Minnesota has released emergency rules to keep the state’s medical cannabis program running during the epidemic. Patients whose medical cards are set to expire on March 31st or later will receive an extension until at least August 1st — potentially longer, depending on how long the emergency lasts. The state has also authorized emergency licensing of cannabis caregivers and curbside pickup.
Montana has recommended vendors use home delivery for medical cannabis in areas where local law allows it.
Nevada has closed dispensaries and is only permitting medical and recreational shops to sell via cannabis home delivery. The state is not currently allowing curbside sales.
New Hampshire medical dispensaries remain open, albeit with reduced hours. Patients are encouraged to call ahead and pre-order. The state temporarily permits curbside pickup and has suspended in-person requirements for registration as a medical cannabis patient.
Curbside pickup is now legal in New Jersey. The state is also allowing registered medical cannabis patients to register designated caregivers for $20 — a price previously only available to low-income patients.
New Mexico has issued a 90-day extension on MMJ cards that expire between March 11th and June}+ 13th. The state recommends patients use curbside sales or home delivery or call ahead to place orders for pickup. The state has continued processing applications by vendors to provide delivery, to limit exposure.
New York dispensaries remain open. The state is encouraging businesses and patients to use curbside pickup and scheduled visits to reduce potential COVID-19 exposure.
The coronavirus epidemic has led to the suspension of North Dakota’s recreational cannabis legalization drive. At least one Fargo medical dispensary has also shut down, in part due to coronavirus. As one of only 8 dispensaries in the state, the dispensary was the only nearby source for many medical users. For Fargo residents, the nearest dispensary is now 70 miles away.
Ohio now allows patients to register or re-register for their MMJ program via telehealth. Dispensaries have also been permitted to take orders over the phone, and the state has released new recommendations to decrease exposure. However, curbside pickup and delivery are still not allowed.
Oklahoma now allows curbside pickup of cannabis. Delivery remains illegal.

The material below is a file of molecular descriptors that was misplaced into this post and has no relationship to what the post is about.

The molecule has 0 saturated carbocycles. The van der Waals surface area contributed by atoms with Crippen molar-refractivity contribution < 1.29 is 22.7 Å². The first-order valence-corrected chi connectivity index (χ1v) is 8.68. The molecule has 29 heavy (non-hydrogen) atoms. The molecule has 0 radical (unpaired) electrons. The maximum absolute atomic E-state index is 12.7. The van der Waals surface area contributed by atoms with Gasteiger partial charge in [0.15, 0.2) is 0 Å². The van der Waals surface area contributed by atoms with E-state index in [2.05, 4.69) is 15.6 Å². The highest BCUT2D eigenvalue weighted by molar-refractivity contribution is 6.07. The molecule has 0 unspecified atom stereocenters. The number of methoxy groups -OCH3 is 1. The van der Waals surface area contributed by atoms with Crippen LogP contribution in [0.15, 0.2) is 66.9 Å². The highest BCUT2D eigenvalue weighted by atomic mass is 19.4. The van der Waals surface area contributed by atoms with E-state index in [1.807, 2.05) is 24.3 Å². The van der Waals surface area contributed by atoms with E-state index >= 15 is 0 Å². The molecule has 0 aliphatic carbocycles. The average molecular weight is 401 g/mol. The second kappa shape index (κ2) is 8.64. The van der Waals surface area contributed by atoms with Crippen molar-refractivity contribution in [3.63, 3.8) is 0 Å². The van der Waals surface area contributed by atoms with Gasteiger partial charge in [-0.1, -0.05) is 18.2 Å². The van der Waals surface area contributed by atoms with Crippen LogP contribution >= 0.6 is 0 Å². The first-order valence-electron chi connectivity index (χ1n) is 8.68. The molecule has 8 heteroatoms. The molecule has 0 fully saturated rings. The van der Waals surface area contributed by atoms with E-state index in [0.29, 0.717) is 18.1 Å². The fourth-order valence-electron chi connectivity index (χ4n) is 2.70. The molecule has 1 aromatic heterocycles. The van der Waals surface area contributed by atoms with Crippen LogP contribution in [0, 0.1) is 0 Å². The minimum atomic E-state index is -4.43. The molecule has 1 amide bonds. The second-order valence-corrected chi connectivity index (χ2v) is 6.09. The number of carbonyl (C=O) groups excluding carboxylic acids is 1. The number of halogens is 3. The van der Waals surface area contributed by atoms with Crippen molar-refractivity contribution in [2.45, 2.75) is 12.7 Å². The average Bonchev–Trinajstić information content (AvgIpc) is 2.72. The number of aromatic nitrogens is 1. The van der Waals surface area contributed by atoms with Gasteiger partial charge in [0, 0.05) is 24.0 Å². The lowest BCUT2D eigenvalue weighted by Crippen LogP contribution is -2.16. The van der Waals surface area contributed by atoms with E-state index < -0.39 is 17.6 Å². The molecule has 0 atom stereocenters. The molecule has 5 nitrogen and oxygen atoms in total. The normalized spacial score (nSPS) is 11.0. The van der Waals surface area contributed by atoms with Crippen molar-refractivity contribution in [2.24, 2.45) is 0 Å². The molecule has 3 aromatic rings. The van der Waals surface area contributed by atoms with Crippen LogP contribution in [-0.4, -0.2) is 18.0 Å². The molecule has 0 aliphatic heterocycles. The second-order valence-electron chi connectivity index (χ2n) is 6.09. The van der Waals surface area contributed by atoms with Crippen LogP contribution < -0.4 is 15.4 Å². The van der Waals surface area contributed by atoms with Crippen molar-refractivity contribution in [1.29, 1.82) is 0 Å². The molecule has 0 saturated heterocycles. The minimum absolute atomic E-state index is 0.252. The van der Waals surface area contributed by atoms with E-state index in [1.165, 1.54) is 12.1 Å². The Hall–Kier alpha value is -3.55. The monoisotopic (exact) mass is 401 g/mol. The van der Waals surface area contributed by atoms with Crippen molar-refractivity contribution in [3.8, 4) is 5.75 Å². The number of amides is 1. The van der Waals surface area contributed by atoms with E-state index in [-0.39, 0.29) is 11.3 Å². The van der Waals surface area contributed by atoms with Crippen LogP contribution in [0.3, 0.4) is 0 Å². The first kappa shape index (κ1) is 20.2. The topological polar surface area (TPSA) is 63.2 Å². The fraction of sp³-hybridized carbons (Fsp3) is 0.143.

Oregon has temporarily authorized curbside cannabis delivery within 150 feet of dispensaries and put in place various regulations to minimize potential exposure inside. They’ve also increased the maximum amount medical users can purchase per day to 24 ounces of flower, although the monthly limit of 32 ounces has not changed.
Pennsylvania has relaxed its rules to protect medical cannabis patients. Pennsylvanians can now be certified for MMJ through telehealth, and registered patients can have cannabis delivered to their cars at the dispensary. Additionally, the state has removed limits on how many patients a caregiver can deliver to, making it easier for patients to obtain home cannabis delivery.
Rhode Island dispensaries remain open. However, COVID-19 will likely delay the fight for adult-use cannabis that is currently underway in the state legislature.
Utah residents can now purchase medical cannabis with a letter of recommendation from a medical professional. This law will remain valid through December 31st, after which residents will be required to obtain a medical marijuana card. As only one medical cannabis pharmacy is currently open in Utah, accessing cannabis will remain a challenge for many MMJ patients through the end of the year.
Washington is now allowing curbside pickup for both medical and non-medical users.
Medical dispensaries will remain open in DC.
Staying Safe Throughout the Epidemic
This COVID-19 epidemic has stressed our resources as a nation and our resolve as individuals. If you think you might be sick or are struggling with concerns or questions about COVID-19, or just want someone to talk to, please reach out to your doctor. We’d be happy to refer you to a holistic medical practitioner or cannabis doctor who can help you get through this crisis, safe and healthy using the new State Cannabis rules.